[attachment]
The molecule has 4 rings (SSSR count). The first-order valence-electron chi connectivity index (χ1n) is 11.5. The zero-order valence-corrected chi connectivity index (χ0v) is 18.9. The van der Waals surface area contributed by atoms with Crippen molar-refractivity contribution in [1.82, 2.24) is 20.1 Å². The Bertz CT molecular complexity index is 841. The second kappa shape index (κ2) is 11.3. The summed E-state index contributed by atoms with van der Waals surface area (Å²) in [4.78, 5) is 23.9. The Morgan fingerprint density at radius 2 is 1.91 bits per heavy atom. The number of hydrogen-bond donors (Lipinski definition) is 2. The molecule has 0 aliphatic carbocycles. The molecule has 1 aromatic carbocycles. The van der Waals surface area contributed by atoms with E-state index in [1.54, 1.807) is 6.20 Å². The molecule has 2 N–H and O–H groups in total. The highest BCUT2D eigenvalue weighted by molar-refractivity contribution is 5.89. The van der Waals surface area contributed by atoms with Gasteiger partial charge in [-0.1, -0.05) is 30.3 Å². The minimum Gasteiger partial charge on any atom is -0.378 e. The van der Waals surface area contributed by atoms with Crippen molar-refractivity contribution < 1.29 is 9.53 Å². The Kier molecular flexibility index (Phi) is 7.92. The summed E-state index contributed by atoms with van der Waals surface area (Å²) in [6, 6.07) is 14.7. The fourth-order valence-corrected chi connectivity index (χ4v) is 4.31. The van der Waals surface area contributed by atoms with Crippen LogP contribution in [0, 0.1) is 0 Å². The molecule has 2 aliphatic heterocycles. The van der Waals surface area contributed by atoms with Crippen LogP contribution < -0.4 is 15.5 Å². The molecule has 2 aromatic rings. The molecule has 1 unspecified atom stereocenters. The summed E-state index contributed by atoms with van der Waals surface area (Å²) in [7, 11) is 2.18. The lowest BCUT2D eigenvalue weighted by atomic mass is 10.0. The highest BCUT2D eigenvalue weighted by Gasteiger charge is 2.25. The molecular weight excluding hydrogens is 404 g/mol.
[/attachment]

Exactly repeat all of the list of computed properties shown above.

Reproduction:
The molecule has 4 rings (SSSR count). The first-order valence-electron chi connectivity index (χ1n) is 11.5. The zero-order valence-corrected chi connectivity index (χ0v) is 18.9. The van der Waals surface area contributed by atoms with Crippen molar-refractivity contribution in [1.82, 2.24) is 20.1 Å². The Bertz CT molecular complexity index is 841. The second kappa shape index (κ2) is 11.3. The summed E-state index contributed by atoms with van der Waals surface area (Å²) in [4.78, 5) is 23.9. The Morgan fingerprint density at radius 2 is 1.91 bits per heavy atom. The number of hydrogen-bond donors (Lipinski definition) is 2. The molecule has 0 aliphatic carbocycles. The molecule has 1 aromatic carbocycles. The van der Waals surface area contributed by atoms with E-state index in [1.54, 1.807) is 6.20 Å². The molecule has 2 N–H and O–H groups in total. The highest BCUT2D eigenvalue weighted by molar-refractivity contribution is 5.89. The van der Waals surface area contributed by atoms with Gasteiger partial charge in [-0.1, -0.05) is 30.3 Å². The minimum Gasteiger partial charge on any atom is -0.378 e. The van der Waals surface area contributed by atoms with Crippen molar-refractivity contribution < 1.29 is 9.53 Å². The Kier molecular flexibility index (Phi) is 7.92. The summed E-state index contributed by atoms with van der Waals surface area (Å²) in [6, 6.07) is 14.7. The fourth-order valence-corrected chi connectivity index (χ4v) is 4.31. The van der Waals surface area contributed by atoms with Crippen LogP contribution in [0, 0.1) is 0 Å². The molecule has 2 aliphatic heterocycles. The van der Waals surface area contributed by atoms with Crippen LogP contribution < -0.4 is 15.5 Å². The molecule has 2 aromatic rings. The molecule has 1 unspecified atom stereocenters. The summed E-state index contributed by atoms with van der Waals surface area (Å²) in [7, 11) is 2.18. The lowest BCUT2D eigenvalue weighted by atomic mass is 10.0. The highest BCUT2D eigenvalue weighted by Gasteiger charge is 2.25. The molecular weight excluding hydrogens is 404 g/mol.